Making gum paste Daffodils – Two Methods
Spring is well and truly here so I’m making some spring inspired cupcakes, together with little gum paste decorations. You’ll obviously need some gum paste for this so if you’re not sure on how to make it, check my post on making gum paste butterflies. The brush embroidery method results in a stylised two dimensional flower, whereas the three dimensional method is more realistic.
Method One – Brush Embroidery Daffodil
Firstly, I coloured my gum paste to a pale yellow. Once you have your gum paste coloured, take small pieces off it to make one flower at a time and leave the rest of the gum paste wrapped in cling film. I’ve recently discovered that using a pasta roller is amazing for rolling out icing really thinly. If you have one, just treat your gum paste the same as pasta dough, so knead it thoroughly and then use the roller and decrease the thickness setting progressively to get the thickness you want. If you don’t have a pasta machine, simply knead your gum paste, and roll it out to a few millimetres thick using a rolling pin.
I made a template of the daffodil petals for this method by drawing around a circular pastry cutter and dividing it into ten segments and then drawing petals which met together at five alternate segments and formed a point in between at the other five alternate segments. Feel free to use a suitable cutter if you have one. To cut the petals, I placed the paper template on top of the rolled gum paste and cut around it with a knife. You can create a more realistic shape by placing the gum paste flowers onto a slightly dished circle, which could be formed from a shallow Yorkshire pudding tin or a polystyrene apple tray. I use a metal dish and tend to make multiple copies of it with tin foil.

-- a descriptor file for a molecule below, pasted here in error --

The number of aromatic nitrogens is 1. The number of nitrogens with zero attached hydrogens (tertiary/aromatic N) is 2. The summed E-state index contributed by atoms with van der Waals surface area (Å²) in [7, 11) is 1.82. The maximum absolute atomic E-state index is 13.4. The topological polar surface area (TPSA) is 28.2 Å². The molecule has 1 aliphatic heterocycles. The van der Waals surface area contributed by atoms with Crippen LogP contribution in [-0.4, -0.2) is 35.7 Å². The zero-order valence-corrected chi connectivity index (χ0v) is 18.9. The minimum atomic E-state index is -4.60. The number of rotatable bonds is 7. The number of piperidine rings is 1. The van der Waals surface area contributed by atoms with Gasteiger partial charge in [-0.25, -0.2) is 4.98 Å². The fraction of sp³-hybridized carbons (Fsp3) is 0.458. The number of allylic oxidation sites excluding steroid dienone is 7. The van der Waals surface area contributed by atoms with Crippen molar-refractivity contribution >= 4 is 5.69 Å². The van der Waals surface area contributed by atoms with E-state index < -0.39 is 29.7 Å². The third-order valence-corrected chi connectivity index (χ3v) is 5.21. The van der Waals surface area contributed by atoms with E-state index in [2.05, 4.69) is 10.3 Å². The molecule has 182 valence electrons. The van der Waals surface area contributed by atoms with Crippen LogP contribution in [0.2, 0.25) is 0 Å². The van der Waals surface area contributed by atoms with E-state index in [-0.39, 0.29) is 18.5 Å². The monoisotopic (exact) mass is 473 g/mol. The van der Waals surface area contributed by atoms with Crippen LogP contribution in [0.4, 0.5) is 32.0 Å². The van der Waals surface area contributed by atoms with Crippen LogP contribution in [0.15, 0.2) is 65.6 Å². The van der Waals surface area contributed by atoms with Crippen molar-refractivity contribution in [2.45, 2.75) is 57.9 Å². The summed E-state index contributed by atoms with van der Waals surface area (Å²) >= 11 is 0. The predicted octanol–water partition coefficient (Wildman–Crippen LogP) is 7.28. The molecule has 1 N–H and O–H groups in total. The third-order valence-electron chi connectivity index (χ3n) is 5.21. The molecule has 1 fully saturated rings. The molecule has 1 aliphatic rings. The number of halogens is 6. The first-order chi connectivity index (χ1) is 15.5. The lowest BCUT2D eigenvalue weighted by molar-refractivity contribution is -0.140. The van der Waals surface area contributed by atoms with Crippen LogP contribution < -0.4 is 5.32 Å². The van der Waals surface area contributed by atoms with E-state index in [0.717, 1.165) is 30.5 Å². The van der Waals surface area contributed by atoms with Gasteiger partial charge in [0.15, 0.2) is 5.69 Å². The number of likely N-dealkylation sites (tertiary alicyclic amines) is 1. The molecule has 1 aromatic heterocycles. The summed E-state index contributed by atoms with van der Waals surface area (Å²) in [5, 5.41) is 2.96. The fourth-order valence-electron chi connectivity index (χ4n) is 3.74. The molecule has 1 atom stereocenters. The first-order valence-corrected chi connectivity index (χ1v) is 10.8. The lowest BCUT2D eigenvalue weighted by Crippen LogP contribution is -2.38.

Once this dries, use brush embroidery to create the look of petals. If you’re not sure about how to do this, then check out my post of brush embroidery. I mixed a deeper yellow to pipe with to give the flowers more definition and then used a thicker nozzle and drew the icing into the middle to create the daffodil’s characteristic trumpet.
Method Two – Three Dimensional Daffodil
I used white petals on my daffodil but any shade of yellow can be used, just remember that the trumpet should be a deeper or darker shade of yellow or orange. Again, I used the paste machine to roll out the gum paste really thinly and this time used a cutter to create a finer petal. A template could be made out of paper for these petals as with the brush embroidery daffodil.
Allow this petal shape to dry, again using a dished circle to create a better shape if you can. Colour your gum paste for the trumpet and then take a small piece and form a sphere about one and a half centimetres in diameter. Roll this sphere in between your fingers to create a rounded oval shape with is slightly thinner at one end. Flatten the narrow end to form the base of the trumpet and use a cocktail stick to form the trumpet at the wider end. Slowly thin the edges of the trumpet using the cocktail stick, working over any cracks to make them look intentional. I used some yellow dust on this trumpet to give it some more definition but this isn’t necessary.
To secure these two pieces together to form your daffodil, you’ll need some edible glue. This can be bought from cake decoration shops or made from tylo paste, by mixing one part tylo powder with thirty parts water and leaving overnight to form a gel like consistency. Brush the base of the trumpet with edible glue and stick it to the centre of the petals.
These gum paste daffodils are good for a novice (which I am) and make a lovely decoration for cupcakes or larger cakes.